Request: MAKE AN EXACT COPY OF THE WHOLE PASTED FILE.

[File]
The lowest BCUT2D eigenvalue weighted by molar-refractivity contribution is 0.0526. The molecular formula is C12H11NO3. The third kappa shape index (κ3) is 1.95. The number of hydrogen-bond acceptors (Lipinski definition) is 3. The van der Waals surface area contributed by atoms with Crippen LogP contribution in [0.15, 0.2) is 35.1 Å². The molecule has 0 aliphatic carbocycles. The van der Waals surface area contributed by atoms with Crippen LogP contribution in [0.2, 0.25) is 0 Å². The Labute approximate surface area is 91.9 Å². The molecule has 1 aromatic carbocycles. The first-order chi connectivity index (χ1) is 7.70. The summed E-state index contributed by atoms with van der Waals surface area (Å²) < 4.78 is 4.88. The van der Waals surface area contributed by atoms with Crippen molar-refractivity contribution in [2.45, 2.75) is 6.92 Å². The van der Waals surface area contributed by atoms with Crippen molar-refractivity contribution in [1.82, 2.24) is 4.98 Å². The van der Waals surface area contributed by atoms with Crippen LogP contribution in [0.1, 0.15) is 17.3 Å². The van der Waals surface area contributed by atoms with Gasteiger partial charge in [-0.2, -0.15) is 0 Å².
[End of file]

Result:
The lowest BCUT2D eigenvalue weighted by molar-refractivity contribution is 0.0526. The molecular formula is C12H11NO3. The third kappa shape index (κ3) is 1.95. The number of hydrogen-bond acceptors (Lipinski definition) is 3. The van der Waals surface area contributed by atoms with Crippen LogP contribution in [0.15, 0.2) is 35.1 Å². The molecule has 0 aliphatic carbocycles. The van der Waals surface area contributed by atoms with Crippen LogP contribution in [0.2, 0.25) is 0 Å². The Labute approximate surface area is 91.9 Å². The molecule has 1 aromatic carbocycles. The first-order chi connectivity index (χ1) is 7.70. The summed E-state index contributed by atoms with van der Waals surface area (Å²) < 4.78 is 4.88. The van der Waals surface area contributed by atoms with Crippen molar-refractivity contribution in [2.45, 2.75) is 6.92 Å². The van der Waals surface area contributed by atoms with Crippen molar-refractivity contribution in [1.82, 2.24) is 4.98 Å². The van der Waals surface area contributed by atoms with Crippen LogP contribution in [0.1, 0.15) is 17.3 Å². The van der Waals surface area contributed by atoms with Gasteiger partial charge in [-0.2, -0.15) is 0 Å².